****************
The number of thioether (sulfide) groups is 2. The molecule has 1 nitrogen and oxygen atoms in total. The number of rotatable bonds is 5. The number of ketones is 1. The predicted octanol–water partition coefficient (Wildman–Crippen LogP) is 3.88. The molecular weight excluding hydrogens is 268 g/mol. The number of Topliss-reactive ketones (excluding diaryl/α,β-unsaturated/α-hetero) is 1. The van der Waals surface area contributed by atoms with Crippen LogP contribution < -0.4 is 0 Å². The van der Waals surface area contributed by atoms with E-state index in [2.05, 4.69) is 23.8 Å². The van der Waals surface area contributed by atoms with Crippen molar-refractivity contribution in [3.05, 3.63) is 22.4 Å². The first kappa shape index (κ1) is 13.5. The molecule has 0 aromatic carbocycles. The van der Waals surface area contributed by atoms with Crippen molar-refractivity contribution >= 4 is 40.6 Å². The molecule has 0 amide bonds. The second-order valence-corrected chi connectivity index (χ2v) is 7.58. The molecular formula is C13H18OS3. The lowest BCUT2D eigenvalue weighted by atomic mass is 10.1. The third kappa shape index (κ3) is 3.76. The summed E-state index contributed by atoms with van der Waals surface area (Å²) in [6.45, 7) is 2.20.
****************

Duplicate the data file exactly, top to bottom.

The number of thioether (sulfide) groups is 2. The molecule has 1 nitrogen and oxygen atoms in total. The number of rotatable bonds is 5. The number of ketones is 1. The predicted octanol–water partition coefficient (Wildman–Crippen LogP) is 3.88. The molecular weight excluding hydrogens is 268 g/mol. The number of Topliss-reactive ketones (excluding diaryl/α,β-unsaturated/α-hetero) is 1. The van der Waals surface area contributed by atoms with Crippen LogP contribution < -0.4 is 0 Å². The van der Waals surface area contributed by atoms with E-state index in [2.05, 4.69) is 23.8 Å². The van der Waals surface area contributed by atoms with Crippen molar-refractivity contribution in [3.05, 3.63) is 22.4 Å². The first kappa shape index (κ1) is 13.5. The molecule has 0 aromatic carbocycles. The van der Waals surface area contributed by atoms with Crippen molar-refractivity contribution >= 4 is 40.6 Å². The molecule has 0 amide bonds. The second-order valence-corrected chi connectivity index (χ2v) is 7.58. The molecular formula is C13H18OS3. The lowest BCUT2D eigenvalue weighted by atomic mass is 10.1. The third kappa shape index (κ3) is 3.76. The summed E-state index contributed by atoms with van der Waals surface area (Å²) in [6.45, 7) is 2.20.